I woke up to some crazy sublettor apartment drama. TOTALLY my fault for going against my gut and subletting to this girl in the first place, because she is super high maintenance and somewhat of an opportunist. My landlord, though not thrilled at me subletting without his permission, is being unbelievably cool with the situation and being nice to me. What was I thinking by letting someone live in my apartment who had asked me what would happen if she died in there and they found her body and thought it was me? That set off a giant red flag, which I ignored. Why did I go against my instincts? Well, perhaps I needed to be reminded to always listen to them, so I don't end up in situations with people like this who take their own personal trust issues out on me. I am not a victim - this is a place I put myself into, and now it's up to me to get myself out of it and make the best of everything that comes my way and embrace the challenges life presents us, or the nudges to remember all the answers are within. In that moment that I told her she could move in, I chose fear instead of love. I think I convinced myself that because she was the one who wanted the place and could give me a deposit, I should trust she was the one who was meant to be in there. Somehow I let that override the 20 other red flags and her overall behaviour. What I should have been trusting was that maybe, just maybe, the fact that none of the sane sublettors worked out and she was my last chance meant that I should just give up my apartment all together. I mean really, what was I holding onto? I love my neighborhood, and my place was cheap for Hayes Valley. Maybe I thought I might not find another deal like that, which was ridiculous considering that apartment fell into my lap just when I needed it most. I walked in, knew it was meant to be mine right away, and then it was mine. It was that simple. Had I learned nothing? :) Also, I had been having lots of feelings (as well as numerous conversations with people) that while living alone had been really wonderful when I had a stressful office job and needed to come home to a sanctuary to devote time to healing and things, that time has passed and I needed something new. Now that I was self-employed and trying to make a living by blogging, writing a recipe book, consulting and preparing raw food for people, I spent a lot of time at home in front of the computer or in the kitchen concocting. I truly love playing in the kitchen, but being the social creature that I am, all this time alone was making me feel the need to live with people again. Add to this my growing desire to live in an intentional community, and I realize holding onto my apartment was me just grasping at the last threads of my old lifestyle. So I am going to find a way out, and feel free so I can embrace every moment of the changes in my life.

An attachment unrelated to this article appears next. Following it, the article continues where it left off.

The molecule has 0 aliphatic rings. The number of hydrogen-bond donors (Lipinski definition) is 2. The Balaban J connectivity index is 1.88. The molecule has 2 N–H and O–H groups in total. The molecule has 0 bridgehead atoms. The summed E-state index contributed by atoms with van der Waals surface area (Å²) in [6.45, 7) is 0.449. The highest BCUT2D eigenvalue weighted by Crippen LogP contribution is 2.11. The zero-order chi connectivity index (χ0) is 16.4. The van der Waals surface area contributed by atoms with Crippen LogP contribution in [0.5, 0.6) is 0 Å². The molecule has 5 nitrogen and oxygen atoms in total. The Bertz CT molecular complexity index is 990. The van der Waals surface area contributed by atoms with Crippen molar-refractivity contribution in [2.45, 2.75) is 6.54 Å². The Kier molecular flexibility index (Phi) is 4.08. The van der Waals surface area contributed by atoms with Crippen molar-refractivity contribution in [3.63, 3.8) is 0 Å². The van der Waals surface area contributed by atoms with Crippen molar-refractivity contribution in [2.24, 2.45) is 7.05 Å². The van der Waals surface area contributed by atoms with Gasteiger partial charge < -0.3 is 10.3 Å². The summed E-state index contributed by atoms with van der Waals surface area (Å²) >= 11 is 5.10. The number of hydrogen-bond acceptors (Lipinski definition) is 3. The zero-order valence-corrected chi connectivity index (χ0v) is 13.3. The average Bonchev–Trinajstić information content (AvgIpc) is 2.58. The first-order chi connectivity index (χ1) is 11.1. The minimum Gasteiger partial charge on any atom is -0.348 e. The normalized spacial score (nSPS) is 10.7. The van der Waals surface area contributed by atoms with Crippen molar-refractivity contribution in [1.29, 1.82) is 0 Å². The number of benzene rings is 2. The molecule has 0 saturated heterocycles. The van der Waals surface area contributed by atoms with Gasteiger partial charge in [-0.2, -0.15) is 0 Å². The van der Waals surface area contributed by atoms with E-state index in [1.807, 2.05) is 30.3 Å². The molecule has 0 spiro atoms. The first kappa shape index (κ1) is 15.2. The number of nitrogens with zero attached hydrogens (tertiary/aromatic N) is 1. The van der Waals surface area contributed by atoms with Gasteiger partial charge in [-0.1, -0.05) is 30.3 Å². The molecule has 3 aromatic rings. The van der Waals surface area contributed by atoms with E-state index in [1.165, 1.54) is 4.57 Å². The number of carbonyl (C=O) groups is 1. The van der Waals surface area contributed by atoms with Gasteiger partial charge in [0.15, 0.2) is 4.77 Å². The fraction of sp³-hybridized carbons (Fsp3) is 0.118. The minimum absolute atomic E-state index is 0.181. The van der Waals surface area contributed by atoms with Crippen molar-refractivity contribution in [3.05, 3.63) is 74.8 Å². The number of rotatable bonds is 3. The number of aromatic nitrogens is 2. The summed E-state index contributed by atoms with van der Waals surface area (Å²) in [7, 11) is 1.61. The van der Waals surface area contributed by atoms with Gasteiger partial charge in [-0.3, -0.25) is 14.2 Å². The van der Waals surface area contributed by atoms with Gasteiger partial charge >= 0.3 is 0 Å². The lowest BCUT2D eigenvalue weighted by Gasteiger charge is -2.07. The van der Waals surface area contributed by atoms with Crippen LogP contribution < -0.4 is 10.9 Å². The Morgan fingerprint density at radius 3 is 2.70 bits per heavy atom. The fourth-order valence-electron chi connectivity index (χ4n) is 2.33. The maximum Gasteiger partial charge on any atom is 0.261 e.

But before I got back to that trusting, abundant mindset, I went to Red Rock Canyon with my friend Evelyn, who is going to be joining me on part of this trip. We had originally met via Twitter, but shared so many ideas, so we met in person shortly after when she was visiting the Bay Area. She had no idea I was going on this journey, and made mention of her need to just travel with no end date and feel free. I was thinking of inviting her to join me, and then she told me about how she wanted to do something to battle the scarcity mindset and get on the road and promote hospitality with a roving tea salon that would connect human beings in this time of perceived scarcity. We were totally in synch with our goals and intentions, and the slight difference in means would allow us to diversify the trip and allow it to grow, so I got this big grin on my face and said she should think about joining me. Then the next night, I (not-so) randomly ran into her at a GI2MR Raw Food Meetup with Steve Pavlina, whose blog has been really helpful in me acting in alignment with my soul purpose, and she said she had decided to come with me. Later we discovered that my original cross country trip had morphed into it's community building grandeur on January 10th at the Abundance Workshop, about the same time she had posted her wish list for her Hospitality Tour, looking for money for a car, and I was thinking my trip would be much more fun with a like-minded companion. The universe always delivers exactly what you really need, exactly when you need it. :)